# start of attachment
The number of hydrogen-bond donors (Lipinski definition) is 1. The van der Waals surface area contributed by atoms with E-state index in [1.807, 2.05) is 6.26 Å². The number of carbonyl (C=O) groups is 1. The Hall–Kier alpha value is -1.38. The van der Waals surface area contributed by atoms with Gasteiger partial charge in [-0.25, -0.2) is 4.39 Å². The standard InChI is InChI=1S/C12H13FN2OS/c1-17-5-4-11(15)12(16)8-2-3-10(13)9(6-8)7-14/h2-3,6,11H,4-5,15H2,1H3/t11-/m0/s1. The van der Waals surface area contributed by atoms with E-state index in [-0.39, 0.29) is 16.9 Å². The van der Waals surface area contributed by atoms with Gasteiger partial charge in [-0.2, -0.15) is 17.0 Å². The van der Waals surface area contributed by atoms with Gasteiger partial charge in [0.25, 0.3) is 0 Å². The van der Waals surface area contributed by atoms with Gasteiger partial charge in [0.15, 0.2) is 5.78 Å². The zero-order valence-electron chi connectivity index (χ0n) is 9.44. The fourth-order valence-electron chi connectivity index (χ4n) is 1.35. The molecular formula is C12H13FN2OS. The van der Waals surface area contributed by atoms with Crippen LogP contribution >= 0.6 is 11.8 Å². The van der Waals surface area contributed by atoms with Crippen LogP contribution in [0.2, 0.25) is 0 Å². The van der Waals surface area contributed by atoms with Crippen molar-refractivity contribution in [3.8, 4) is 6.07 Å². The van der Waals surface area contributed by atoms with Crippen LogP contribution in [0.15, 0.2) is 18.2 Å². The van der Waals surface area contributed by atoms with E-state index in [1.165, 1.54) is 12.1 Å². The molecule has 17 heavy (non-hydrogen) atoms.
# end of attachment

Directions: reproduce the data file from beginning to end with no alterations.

The number of hydrogen-bond donors (Lipinski definition) is 1. The van der Waals surface area contributed by atoms with E-state index in [1.807, 2.05) is 6.26 Å². The number of carbonyl (C=O) groups is 1. The Hall–Kier alpha value is -1.38. The van der Waals surface area contributed by atoms with Gasteiger partial charge in [-0.25, -0.2) is 4.39 Å². The standard InChI is InChI=1S/C12H13FN2OS/c1-17-5-4-11(15)12(16)8-2-3-10(13)9(6-8)7-14/h2-3,6,11H,4-5,15H2,1H3/t11-/m0/s1. The van der Waals surface area contributed by atoms with E-state index in [-0.39, 0.29) is 16.9 Å². The van der Waals surface area contributed by atoms with Gasteiger partial charge in [-0.2, -0.15) is 17.0 Å². The van der Waals surface area contributed by atoms with Gasteiger partial charge in [0.25, 0.3) is 0 Å². The van der Waals surface area contributed by atoms with Gasteiger partial charge in [0.15, 0.2) is 5.78 Å². The zero-order valence-electron chi connectivity index (χ0n) is 9.44. The fourth-order valence-electron chi connectivity index (χ4n) is 1.35. The molecular formula is C12H13FN2OS. The van der Waals surface area contributed by atoms with Crippen LogP contribution >= 0.6 is 11.8 Å². The van der Waals surface area contributed by atoms with Crippen LogP contribution in [0.2, 0.25) is 0 Å². The van der Waals surface area contributed by atoms with Crippen molar-refractivity contribution in [3.8, 4) is 6.07 Å². The van der Waals surface area contributed by atoms with Crippen LogP contribution in [0.15, 0.2) is 18.2 Å². The van der Waals surface area contributed by atoms with E-state index in [1.165, 1.54) is 12.1 Å². The molecule has 17 heavy (non-hydrogen) atoms.